A Wishlist From The Pit of Despair
by Jessie Lochrie
Have you ever heard of “the pit of despair?” It’s the device noted psychologist/monkey sadist Harry Harlow invented; he put baby rhesus macaques in said pit of despair as an attempt to manufacture clinical depression. They were dark, isolated chambers, and after a few days inside, the monkeys stopped moving. Monkeys removed from the pit of despair after one month were deeply disturbed and anti-social.
Ever since learning about the pit of despair, that’s what I’ve called the worst of my depression. I am basically an immobile baby monkey alone in the dark. Simple, forward progress, like going outside or calling my mother, seems impossible. Instead, I spend my time in the pit thinking of new solutions to my inertia, sadness, and disdain for hygiene. To wit:
1. Self-washing hair.
2. A cabana boy to screen my calls and give me backrubs.
3. For the nerds to make Soylent into gummy bears, because I can’t summon the energy to eat. If they can make vitamin gummy bears, they can make Soylent gummy bears, and that will fulfill all my nutritional needs.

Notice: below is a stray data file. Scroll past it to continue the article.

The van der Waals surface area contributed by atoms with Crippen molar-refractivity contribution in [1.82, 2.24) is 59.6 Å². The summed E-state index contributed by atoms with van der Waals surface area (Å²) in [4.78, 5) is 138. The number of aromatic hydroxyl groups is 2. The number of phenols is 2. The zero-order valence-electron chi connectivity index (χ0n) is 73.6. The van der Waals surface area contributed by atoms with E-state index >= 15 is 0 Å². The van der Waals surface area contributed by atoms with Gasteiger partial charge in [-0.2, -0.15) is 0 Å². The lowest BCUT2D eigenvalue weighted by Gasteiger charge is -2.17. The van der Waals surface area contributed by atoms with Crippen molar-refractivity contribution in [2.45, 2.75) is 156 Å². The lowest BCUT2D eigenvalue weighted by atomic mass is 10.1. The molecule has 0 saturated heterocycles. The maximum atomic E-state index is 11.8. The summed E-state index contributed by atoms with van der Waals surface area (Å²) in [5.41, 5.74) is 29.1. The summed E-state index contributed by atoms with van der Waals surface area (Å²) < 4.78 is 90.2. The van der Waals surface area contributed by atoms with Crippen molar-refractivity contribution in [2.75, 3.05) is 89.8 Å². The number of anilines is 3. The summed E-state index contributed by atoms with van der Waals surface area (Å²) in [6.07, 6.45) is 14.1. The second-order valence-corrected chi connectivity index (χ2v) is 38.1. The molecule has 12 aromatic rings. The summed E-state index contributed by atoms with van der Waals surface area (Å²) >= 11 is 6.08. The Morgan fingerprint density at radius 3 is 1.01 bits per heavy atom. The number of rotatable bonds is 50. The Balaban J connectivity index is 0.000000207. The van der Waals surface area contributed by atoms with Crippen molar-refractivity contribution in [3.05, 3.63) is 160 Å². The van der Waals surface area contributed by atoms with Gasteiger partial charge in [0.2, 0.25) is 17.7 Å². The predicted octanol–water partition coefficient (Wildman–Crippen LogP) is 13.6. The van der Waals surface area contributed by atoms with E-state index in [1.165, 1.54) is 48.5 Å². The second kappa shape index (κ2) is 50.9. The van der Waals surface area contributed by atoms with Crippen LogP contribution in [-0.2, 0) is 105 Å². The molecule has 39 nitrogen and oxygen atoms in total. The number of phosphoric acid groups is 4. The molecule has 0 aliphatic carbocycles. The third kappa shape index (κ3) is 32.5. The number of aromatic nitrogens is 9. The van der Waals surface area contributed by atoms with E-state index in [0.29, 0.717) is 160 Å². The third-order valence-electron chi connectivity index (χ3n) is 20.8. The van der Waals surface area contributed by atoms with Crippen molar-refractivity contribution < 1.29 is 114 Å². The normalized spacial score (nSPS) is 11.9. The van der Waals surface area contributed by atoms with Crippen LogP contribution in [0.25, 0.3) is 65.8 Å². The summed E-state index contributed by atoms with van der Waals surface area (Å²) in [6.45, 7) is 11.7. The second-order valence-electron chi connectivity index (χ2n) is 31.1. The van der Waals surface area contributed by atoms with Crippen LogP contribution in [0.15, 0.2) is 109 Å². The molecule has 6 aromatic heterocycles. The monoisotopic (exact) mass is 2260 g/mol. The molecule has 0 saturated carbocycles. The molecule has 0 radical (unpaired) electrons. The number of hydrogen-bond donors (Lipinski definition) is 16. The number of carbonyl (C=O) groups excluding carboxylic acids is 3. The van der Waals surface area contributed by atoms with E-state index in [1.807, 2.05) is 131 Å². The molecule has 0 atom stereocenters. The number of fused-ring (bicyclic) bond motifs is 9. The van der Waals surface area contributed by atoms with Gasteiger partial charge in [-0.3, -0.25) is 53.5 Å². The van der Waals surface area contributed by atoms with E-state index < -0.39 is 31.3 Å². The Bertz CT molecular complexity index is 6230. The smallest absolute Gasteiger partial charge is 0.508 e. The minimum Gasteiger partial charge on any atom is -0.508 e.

4. $5,000 to spend on Seamless because, on second thought, the only thing that can possibly fill this gaping hole of sadness is 60 burritos.
5. Technology to project Twitter on my ceiling, so I can passively watch other’s lives scrolling by while I lie in bed in the dark.
6. Benevolent drones to run my errands for me. They will return and float gently through my open window, depositing my Zoloft prescription in my lap.
7. A Rube Goldberg machine that will bring me effortlessly out of bed and to my feet.
8. Alternatively, a Rube Goldberg machine that will painlessly exercise for me, perhaps simply by strapping all my limbs in and moving them in an approximation of running while I sleep or think about what Beyonce is doing right now.
9. A gentle outpatient procedure, perhaps achieved with magnets or lasers, to install a SadBlocker in my brain. No spinning rainbow wheel during conversations, where I reach for empathy, or a particular word, and can’t quite get there. A clean brain. A battalion of functioning serotonin receptors. Not a single pill on my nightstand.
Jessie Lochrie is a Boston-born, Brooklyn-based writer who tweets @jessieflux.